Investigator | RNC impact study remains MIA

CLEVELAND, OH - JULY 21: Republican presidential candidate Donald Trump delivers a speech during the evening session on the fourth day of the Republican National Convention on July 21, 2016 at the Quicken Loans Arena in Cleveland, Ohio. 
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For Cleveland, it marked a monumental investment for a historic event.

Millions of taxpayer dollars doled out to lure, secure and deliver last year’s Republican National Convention.

The investment, supporters insisted, would bring Cleveland millions more in economic rewards. For proof, organizers retained Cleveland State’s Center for Economic Development to perform a financial impact study.

The results were originally expected in the fall. But Christmas came and went. Then New Year’s. Valentine’s Day. St. Patrick’s Day. Easter…

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Nothing.

Almost one year to the date of the RNC’s opening, the public has yet to see an economic impact report.

Taxpayers chipped in at least $65 million to the 4-day convention that was expected to draw 50,000 visitors.

Philadelphia, which hosted the Democratic National Convention, received their report in April. And the results were, at least dollar wise, less than expected. As much as $100 million under pre-convention projections.

So, was Cleveland’s venture worth it?

"We don't know yet because we're still waiting for the report for the economic impact," said Cleveland Councilman Mike Polensek. "I keep asking myself why it's taking so long.”

The report is finished and handed over to the RNC Host Committee, a CSU spokesman told WKYC Channel 3 News.

But, according to a spokeswoman for David Gilbert, the host committee chair, that report amounted to a rough draft that was returned to CSU for more work. The final report, the spokeswoman said, is expected to be released by month’s end.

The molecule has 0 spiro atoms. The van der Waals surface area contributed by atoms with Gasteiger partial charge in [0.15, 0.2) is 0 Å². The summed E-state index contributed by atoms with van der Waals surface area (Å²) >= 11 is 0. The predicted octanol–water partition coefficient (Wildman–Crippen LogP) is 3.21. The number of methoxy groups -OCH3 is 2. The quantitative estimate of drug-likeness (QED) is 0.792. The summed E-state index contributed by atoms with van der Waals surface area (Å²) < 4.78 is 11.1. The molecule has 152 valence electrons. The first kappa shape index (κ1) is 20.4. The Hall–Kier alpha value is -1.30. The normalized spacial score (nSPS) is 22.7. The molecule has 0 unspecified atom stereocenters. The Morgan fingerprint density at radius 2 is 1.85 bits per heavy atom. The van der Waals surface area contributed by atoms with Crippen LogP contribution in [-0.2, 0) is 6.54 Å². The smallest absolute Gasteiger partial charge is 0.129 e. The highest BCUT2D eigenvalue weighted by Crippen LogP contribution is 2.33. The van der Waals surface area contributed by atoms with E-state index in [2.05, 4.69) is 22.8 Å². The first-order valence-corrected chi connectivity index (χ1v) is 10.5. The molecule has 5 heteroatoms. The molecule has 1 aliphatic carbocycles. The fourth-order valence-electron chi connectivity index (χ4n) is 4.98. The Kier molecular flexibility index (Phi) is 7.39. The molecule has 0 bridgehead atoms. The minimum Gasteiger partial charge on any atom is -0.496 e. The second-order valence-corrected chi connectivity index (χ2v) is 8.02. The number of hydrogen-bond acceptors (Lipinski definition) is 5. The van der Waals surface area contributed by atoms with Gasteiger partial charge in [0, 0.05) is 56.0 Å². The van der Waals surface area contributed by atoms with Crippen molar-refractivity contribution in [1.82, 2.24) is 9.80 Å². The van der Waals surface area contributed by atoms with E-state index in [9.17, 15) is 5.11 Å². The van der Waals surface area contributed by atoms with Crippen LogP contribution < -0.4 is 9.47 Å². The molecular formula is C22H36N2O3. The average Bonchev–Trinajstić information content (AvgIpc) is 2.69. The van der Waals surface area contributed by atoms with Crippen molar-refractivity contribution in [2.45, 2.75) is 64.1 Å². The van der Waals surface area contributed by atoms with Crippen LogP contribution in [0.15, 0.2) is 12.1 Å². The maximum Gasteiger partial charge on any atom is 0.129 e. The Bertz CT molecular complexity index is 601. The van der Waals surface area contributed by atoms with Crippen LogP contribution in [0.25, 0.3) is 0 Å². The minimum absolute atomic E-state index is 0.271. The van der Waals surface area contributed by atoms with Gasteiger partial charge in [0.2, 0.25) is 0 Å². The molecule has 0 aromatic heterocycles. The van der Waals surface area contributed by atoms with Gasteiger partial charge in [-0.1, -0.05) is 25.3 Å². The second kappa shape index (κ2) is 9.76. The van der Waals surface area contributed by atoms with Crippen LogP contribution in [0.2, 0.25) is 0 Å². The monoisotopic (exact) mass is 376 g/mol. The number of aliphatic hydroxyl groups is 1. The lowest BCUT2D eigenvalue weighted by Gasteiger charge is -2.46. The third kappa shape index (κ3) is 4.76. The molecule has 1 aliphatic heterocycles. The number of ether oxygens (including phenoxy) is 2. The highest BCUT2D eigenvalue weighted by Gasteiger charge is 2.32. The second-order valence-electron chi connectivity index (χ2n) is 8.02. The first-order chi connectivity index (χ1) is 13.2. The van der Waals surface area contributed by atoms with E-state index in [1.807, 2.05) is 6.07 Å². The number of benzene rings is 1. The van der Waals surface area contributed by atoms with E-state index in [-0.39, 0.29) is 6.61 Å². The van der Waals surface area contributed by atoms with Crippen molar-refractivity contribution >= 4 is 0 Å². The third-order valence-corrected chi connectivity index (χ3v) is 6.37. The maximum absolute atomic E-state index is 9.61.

Some expect Cleveland’s report to mirror the under whelming numbers released in Philadelphia.

In Cleveland, media reports leading up to the RNC focused heavily on security concerns. Cleveland’s police union chief repeatedly complained of poor training and delays in receiving equipment.

Outside protestors planned to descend on Cleveland. Violence was expected, but never materialized.

Still, the concerns led to public fear and a well-controlled downtown.

"The doom and gloom that there was going to be violence. There was going to be all these problems," Polensek said. "Clearly a lot of people were scared physically.”

As a result, many businesses outside the city saw little or no benefit from the RNC. Even the Jack casino saw a large dip in revenue, about a $1 million for the month.

Supporters insist the RNC is a long-term investment that cannot be measured one year later.

"We all like to believe it had a big economic impact on the city but you don't actually know until you see the report," Polensek said.